The Chubbs Book Review from @kleffnotes

Dr. Clemmie Whatley is herself a descendant of the Chubbs family and began the research that resulted in this book when her cousin Henry asked that she work with ESPN on a planned project about his son, Nick. Her mother had been the person keeping the story of the free Black Chubb family alive and Whatley found herself taking over the role. In her search she found her grandparents’ trunk and a bill of sale for the exchange of a slave lady and her son between two men, which led her to try and determine if this was the daughter who had been kidnapped into slavery and the bought back by the family. The Chubbs: A Free Black Family’s Journey from the Antebellum Era to the Mid-1900s is an examination of the Chubb family that begins in the mid-1700s and ends in the mid-1900s.

While it is noted by some that it is difficult to trace African-American families prior to 1865 due to a lack of records, the Chubb family line is a unique case. With a majority of the family being free men and women of color there are more available records to show the journey of the family through time. Throughout American history the Chubbs experienced obstacles, but they also made great gains for themselves. After relocating from North Caroline they eventually created Chubbtown, which was a self-sufficient Black community in northwest Georgia in the 1860s. Whatley works to provide context for the lives of the Chubb family in connection to laws and policies that made an impact on their lives.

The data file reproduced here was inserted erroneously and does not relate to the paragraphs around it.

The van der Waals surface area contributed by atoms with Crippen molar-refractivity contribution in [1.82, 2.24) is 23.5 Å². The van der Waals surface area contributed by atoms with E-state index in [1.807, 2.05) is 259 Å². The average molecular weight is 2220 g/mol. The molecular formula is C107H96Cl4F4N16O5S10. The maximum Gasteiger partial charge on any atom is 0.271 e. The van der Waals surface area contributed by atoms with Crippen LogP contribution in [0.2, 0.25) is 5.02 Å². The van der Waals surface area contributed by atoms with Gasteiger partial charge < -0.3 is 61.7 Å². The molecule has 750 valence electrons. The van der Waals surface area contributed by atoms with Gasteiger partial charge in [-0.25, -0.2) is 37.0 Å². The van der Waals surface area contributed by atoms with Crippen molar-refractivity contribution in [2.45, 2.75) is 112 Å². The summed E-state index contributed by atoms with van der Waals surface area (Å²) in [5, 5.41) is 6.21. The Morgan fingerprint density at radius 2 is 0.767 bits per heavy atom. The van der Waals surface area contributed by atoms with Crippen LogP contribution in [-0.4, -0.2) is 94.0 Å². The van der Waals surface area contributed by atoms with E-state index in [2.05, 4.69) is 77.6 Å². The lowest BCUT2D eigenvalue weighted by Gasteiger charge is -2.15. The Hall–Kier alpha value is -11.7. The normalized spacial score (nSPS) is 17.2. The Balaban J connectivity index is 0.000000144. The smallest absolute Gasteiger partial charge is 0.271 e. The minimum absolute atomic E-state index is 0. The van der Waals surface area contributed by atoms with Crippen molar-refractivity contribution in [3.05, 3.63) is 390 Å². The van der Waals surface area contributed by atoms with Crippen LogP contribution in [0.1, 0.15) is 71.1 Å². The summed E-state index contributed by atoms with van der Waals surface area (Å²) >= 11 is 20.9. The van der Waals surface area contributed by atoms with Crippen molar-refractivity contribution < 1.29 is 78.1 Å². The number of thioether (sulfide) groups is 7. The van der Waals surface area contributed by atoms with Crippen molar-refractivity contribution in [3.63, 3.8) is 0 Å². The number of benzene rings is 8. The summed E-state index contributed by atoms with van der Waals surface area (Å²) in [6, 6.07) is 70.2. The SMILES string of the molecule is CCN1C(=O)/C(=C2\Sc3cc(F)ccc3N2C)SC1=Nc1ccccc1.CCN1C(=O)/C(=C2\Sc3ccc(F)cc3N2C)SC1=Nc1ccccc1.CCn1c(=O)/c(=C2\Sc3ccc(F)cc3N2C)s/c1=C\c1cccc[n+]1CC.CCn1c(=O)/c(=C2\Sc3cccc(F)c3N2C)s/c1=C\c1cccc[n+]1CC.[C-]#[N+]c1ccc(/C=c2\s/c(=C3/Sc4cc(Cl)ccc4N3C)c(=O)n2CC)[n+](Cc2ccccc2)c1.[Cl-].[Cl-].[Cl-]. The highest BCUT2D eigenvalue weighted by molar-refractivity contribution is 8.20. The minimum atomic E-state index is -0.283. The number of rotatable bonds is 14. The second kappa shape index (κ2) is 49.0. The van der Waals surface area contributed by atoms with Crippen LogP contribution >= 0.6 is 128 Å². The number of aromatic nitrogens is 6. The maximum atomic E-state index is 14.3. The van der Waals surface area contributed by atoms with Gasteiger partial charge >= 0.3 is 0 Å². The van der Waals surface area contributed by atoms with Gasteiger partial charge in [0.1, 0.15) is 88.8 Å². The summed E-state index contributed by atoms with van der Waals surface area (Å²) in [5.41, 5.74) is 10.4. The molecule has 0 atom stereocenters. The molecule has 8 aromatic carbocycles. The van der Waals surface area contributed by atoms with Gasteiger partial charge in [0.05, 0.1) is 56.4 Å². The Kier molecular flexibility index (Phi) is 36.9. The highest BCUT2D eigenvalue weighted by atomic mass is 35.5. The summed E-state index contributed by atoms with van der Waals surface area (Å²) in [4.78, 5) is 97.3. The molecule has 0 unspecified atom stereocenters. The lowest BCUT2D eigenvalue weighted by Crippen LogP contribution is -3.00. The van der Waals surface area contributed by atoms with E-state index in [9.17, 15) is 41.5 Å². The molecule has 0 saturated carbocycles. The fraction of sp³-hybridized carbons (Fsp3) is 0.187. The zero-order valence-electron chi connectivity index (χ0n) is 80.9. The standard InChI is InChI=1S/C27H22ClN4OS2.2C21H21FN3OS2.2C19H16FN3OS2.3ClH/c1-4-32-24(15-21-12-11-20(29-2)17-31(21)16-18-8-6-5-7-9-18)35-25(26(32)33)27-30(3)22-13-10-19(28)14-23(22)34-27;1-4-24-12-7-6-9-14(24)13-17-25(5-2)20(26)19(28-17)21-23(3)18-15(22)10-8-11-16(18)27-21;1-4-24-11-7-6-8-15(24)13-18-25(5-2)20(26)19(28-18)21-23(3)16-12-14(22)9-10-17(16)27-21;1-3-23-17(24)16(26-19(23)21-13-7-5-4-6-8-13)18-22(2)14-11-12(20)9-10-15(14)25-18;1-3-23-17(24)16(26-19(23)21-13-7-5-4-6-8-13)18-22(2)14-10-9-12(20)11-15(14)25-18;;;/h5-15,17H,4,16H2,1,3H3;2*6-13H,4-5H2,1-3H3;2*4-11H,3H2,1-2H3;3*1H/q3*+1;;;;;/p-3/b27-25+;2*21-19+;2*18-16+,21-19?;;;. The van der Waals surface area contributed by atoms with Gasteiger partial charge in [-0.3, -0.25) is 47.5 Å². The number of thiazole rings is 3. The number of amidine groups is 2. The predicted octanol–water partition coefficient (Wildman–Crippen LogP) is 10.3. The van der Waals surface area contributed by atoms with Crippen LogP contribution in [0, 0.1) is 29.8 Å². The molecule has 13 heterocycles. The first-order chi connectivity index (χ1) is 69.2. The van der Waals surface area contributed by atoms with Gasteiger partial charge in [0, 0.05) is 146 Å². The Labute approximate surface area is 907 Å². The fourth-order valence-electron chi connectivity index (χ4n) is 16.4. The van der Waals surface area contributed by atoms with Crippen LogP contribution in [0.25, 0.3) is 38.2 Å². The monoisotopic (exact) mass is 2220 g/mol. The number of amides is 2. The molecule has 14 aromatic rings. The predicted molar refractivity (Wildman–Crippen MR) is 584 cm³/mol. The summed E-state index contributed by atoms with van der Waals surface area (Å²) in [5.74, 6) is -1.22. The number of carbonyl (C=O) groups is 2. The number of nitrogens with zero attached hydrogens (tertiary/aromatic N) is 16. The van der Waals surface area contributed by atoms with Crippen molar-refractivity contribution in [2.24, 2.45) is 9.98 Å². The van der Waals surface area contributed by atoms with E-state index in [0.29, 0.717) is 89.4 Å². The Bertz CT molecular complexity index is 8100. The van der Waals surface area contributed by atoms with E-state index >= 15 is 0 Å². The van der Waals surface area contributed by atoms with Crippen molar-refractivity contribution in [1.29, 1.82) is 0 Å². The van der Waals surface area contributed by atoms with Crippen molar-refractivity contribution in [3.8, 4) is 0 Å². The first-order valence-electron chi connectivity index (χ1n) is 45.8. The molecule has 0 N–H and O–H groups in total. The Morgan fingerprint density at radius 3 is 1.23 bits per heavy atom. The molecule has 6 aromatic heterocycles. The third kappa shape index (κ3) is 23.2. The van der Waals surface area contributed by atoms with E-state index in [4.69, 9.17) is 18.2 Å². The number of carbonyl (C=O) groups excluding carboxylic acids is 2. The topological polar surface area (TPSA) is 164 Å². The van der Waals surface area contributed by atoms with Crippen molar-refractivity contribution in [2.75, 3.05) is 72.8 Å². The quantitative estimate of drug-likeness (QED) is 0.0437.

Whatley actually grew up during segregation in Chubbtown and as a descendant of the Chubb family she has a close personal connection to the history that she presents to her readers. Her work is tremendously detailed and draws from the historical record and also family dialogue that showcases just the tremendous perseverance of the family. The document that led this journey to occur lead Whatley to dive deeper into the family and shows records and larger ideas that she had during her time focused on her family. Chapter 13 is probably my favorite section of the book as it provides stories of growing up and living in Chubbtown. It is a more lighthearted section and was just fun to dive into. This is a very well researched book and the connection Whatley has to everything she is writing shines through. You can get your copy of The Chubbs today. 

Share your thoughts with us in the comments or on Twitter, @thenerdygirlexp. You can find me on Twitter, @kleffnotes, on my blog, kleffnotes.wordpress.com, and on my kleffnotes YouTube channel.

*Article was edited to correct a date error*

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